I am not clear on the chronology of certain events. Father made several attempts to reunite us with his parents, Laura and Leon Tennenbaum who had fled as I mentioned to escape deportation to Siberia during the Soviet occupation. Eventually, Grandmother Laura came, but not Grandfather who was to follow later. It was safer for a woman to travel, which was why grandmother came first and alone. While we were in the ghetto, both grandmothers became sick with typhus. I had been sent away, and when I returned I was told that Grandmother Laura had gone away. But my sister said that Grandma Laura was in bed, Father held a mirror to her mouth, and he cried. I knew Grandmother Laura was dead.
Grandfather was not told either. I remember that there was an elaborate hoax: a cousin was asked to write to Grandfather pretending to be his wife. Grandfather refused to join us when, as originally planned, Father sent a man to fetch him. I remember our disappointment. Father said years later that he suspected Grandfather knew Grandmother had died and did not want to confront the truth. What Grandfather said was if he were caught, we and the Poles who helped us would all be killed. He was confident he could take care of himself. He killed himself with a cyanide pill on the way to a "labor" camp: I’ve known this since I was a child, but how I heard it and from whom I don’t know.
While in the apartment outside the ghetto, in 1943, in April early one morning we were awakened by violent knocking. A Polish woman shouted, "They were in the next street looking for you. People told them there are no Jews here so they left. They might come back. The ghetto is surrounded. People say it’s the end. You must hide." I remember shaking in the cold while Grandmother Bessie helped me dress.
Father knew that there was a bunker in an apartment nearby that belonged to Jews forced to leave it for the ghetto. We hid there for several days. I read by candlelight, "What Katy did in School," by Susan Coolidge. I found a copy of that book in English in a used book shop on a recent trip to Canada.
After a few days, we returned to our apartment, everyone dressed and washed and we set out surrounded by several neighbors, led by a woman I knew, Pani Helena Skrzeszewska. She was a friend and our summer landlord; we used to rent rooms in her cottage in a nearby village during the summer. After what seemed to me an endless march we arrived and were greeted by my Aunt Nusia Szterszus and Cousin Fredzio (Sten in Israel) whom Helena was sheltering. We spent the next 15 months in a room in the cottage, in a bunker and in a cellar under the barn. After many close calls we were liberated by the Russians. Some Jews paid Poles or Ukrainians to hide them, but whatever money or jewelry my parents had went for expenses, nothing else. Our guardians were people of courage and character and good Christians.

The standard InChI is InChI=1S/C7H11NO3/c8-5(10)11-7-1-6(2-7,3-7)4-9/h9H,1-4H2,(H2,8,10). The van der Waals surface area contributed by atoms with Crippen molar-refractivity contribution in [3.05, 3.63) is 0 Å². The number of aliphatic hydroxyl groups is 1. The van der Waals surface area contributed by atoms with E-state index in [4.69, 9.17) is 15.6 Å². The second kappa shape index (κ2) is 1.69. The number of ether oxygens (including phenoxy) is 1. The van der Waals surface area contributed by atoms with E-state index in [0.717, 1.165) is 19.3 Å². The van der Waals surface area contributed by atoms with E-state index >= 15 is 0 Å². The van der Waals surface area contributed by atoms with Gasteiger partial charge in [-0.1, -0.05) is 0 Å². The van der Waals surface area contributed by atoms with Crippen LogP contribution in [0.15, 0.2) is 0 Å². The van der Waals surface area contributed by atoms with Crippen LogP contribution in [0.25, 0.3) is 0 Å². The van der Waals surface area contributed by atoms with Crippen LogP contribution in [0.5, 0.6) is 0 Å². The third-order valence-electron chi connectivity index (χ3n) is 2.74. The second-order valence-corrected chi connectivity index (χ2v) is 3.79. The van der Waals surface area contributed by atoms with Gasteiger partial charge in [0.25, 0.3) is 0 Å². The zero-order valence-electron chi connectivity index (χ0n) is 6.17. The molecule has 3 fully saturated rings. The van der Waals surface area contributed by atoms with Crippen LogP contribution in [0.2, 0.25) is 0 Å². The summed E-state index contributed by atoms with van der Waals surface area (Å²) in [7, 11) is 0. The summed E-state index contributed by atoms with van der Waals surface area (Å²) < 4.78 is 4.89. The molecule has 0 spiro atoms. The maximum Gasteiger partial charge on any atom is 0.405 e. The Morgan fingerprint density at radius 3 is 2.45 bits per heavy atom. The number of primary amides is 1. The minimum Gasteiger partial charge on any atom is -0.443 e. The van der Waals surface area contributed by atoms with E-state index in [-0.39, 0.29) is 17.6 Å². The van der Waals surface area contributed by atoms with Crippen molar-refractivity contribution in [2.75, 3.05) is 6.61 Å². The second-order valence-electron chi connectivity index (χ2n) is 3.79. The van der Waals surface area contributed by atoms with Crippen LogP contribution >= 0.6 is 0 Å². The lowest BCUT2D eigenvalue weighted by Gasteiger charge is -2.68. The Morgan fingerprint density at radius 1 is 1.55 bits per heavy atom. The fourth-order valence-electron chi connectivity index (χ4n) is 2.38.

How Helena came to rescue us I learned only as an adult. The "contact" had come while we were hiding but the neighbors took him for an "agent provocateur" and denied our presence. In despair, Father was planning on poisoning all of us with cyanide tablets he had secured from our cousin Dr. Reichard, who did himself commit suicide as did his wife. Helena arrived, sent by Aunt. Fortunately the neighbors recognized her. She said to Father, "Come with me. The war will be over soon."
A few months after liberation Father saw Mr. Kora-Padlewski in a trolley in nearby Lwow, ran up and said, "I’ll never forget what you did for us. I’ll help you now in any way I can." Mr. Kora-Padlewski laughed and said, "Mr. T didn’t you guess. I am a Jew like you. I just had more nerve." He explained that his wife was so terrified and grieved on the day of the akzion that he had to get her away, afraid that she would have a breakdown. He was apologetic that the maid had not come. She was afraid to be out in the street during the akzion, she told him, even though she was not Jewish. Father and he parted and lost contact in the chaos of the times.